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U.S. Department of Transportation U.S. Department of Transportation Icon United States Department of Transportation United States Department of Transportation

Public Roads - March/April 2016

Date:
March/April 2016
Issue No:
Vol. 79 No. 5
Publication Number:
FHWA-HRT-16-003
Table of Contents

Internet Watch

SBIR Program Makes Street Crossings Safer

by Lucia Olivera and Amana Hayes

Simply crossing the street has become a dangerous daily activity for many, as drivers and pedestrians alike are increasingly distracted by their hand-held devices. Although the Federal Highway Administration cannot prevent pedestrians from using their phones, the agency is working to make them safer, even when the user is distracted. For example, what if your smartphone could alert you when it is unsafe to cross the street? In that case, a smartphone would be an asset to pedestrian safety, not a detriment.

FHWA, through the U.S. Department of Transportation’s Small Business Innovation Research (SBIR) Program, awarded a contract to Savari, Inc., to develop a smartphone application called SmartCross to interface with traffic signals. Every year, the SBIR Program supports projects, such as the SmartCross app, to develop technological innovation using the highest level of expertise in the small business community throughout the United States.

 

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How the App Works

By sending signals between the pedestrian’s phone and the nearest traffic signal box, the SmartCross app provides an alert to notify pedestrians when it is safe to step into the crosswalk. The application also enables users to request the pedestrian signal. For enhanced safety, the application provides audio, visual, and haptic (or physical, typically vibration) feedback to the user.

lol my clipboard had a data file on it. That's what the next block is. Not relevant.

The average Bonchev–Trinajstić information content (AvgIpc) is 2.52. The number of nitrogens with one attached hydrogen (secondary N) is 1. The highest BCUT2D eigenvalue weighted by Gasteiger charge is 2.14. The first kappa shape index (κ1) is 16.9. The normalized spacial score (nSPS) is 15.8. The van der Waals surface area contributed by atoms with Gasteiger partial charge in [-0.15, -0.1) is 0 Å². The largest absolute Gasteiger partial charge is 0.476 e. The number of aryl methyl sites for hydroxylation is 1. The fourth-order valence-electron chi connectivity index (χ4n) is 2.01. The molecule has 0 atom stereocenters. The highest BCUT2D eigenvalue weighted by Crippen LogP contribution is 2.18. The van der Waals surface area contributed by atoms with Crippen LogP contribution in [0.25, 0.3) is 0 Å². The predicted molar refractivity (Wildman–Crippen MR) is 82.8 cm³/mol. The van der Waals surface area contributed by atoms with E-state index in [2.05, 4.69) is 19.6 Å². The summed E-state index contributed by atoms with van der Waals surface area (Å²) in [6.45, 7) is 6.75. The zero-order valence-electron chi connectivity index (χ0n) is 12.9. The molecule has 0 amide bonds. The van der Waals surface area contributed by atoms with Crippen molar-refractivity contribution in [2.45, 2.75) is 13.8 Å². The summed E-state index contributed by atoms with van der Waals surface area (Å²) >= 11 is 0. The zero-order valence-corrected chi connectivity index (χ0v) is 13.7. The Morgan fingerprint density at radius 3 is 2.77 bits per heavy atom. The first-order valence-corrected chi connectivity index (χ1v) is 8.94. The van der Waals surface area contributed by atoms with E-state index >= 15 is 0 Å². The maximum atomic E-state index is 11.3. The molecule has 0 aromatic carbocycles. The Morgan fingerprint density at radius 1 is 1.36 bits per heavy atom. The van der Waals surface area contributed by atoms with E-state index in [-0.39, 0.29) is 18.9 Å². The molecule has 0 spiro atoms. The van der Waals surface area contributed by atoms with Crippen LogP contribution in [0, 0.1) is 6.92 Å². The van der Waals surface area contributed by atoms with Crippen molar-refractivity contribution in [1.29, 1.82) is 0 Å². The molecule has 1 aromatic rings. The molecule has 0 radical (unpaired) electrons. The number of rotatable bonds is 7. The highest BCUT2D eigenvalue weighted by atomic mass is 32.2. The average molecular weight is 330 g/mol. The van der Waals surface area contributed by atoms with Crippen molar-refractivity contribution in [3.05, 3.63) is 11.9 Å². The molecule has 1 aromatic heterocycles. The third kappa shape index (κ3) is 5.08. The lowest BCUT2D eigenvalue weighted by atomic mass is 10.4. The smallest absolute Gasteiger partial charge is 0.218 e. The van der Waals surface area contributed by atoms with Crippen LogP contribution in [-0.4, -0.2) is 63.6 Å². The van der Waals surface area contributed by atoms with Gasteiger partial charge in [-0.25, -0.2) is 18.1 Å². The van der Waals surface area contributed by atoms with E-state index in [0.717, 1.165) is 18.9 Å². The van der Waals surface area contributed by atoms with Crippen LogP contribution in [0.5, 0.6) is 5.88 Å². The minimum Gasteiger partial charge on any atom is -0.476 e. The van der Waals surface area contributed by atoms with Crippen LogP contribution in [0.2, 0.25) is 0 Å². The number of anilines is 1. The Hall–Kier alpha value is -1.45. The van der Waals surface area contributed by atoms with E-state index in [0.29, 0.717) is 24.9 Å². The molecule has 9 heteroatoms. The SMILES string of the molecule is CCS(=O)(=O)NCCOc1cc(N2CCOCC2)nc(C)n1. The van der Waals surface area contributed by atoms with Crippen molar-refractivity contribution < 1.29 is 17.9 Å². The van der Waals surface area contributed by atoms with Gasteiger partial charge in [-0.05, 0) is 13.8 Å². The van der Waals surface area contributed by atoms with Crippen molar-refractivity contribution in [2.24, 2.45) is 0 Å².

The app has different modes for pedestrians, bicyclists, visually impaired individuals, and people in wheelchairs, and can be of immense help to the elderly and the physically impaired. For example, the app can request an extension of pedestrian crosswalk time if a pedestrian has not been able to fully cross the street within the designated time.

In a connected vehicle environment, many drivers also will benefit from this technology. Vehicles equipped with an onboard unit receive notification of a pedestrian in an active crosswalk via an invehicle display. The display also includes the current color of the traffic light and how much time remains before the light changes.

“The app uses GPS to determine the trajectory of the pedestrian and the nearest signal controller,” says James Pol, the technical director of FHWA’s Office of Safety Research and Development. “Because the app continues running in the smartphone’s background even when the app is not open, the user does not have to remember to turn it on in order to benefit from its safety features.”

The SmartCross app is currently under development but will be available to iPhone® and Android™ users.

Expanding Its Use

After the initial SmartCross launch, developers will continue to update the app to leverage the latest technology. For example, developers plan to link the app to work with connected vehicles as use of that technology increases. In addition, the app may be expanded in its use to people with disabilities and older pedestrians and road users. The accessibility community often has high poverty rates, and any improvements to their mobility could make a meaningful difference in their everyday lives. Enhancements to the app will not only be useful to the disabled but also will help to advance new research for accessibility and mobility. Systems developed with accessibility in mind require more rigor to meet the needs of vulnerable users. Overcoming the development challenges for accessibility may lead to design breakthroughs and requirements that could be introduced into other mobility and safety applications.

SmartCross put the majority of its SBIR funding toward the app’s concept development, focus groups, and design development. The contractor responsible for the project also participates in USDOT’s connected vehicles research program, which is developing the capability to identify threats and hazards on the roadway and communicate this information to drivers over wireless networks.

“Through this SBIR project,” says Pol. “We are working toward achieving a vision in which technology brings all of the pieces together--vehicles, infrastructure networks, sensors, intelligence, and people--to bring the future of transportation to fruition.”

For more information, contact Lucia Olivera at lucia.olivera@dot.gov.


Lucia Olivera is a senior legislative and budget analyst with FHWA’s Office of Corporate Research, Technology, and Innovation Management.

Amana Hayes is a former FHWA intern.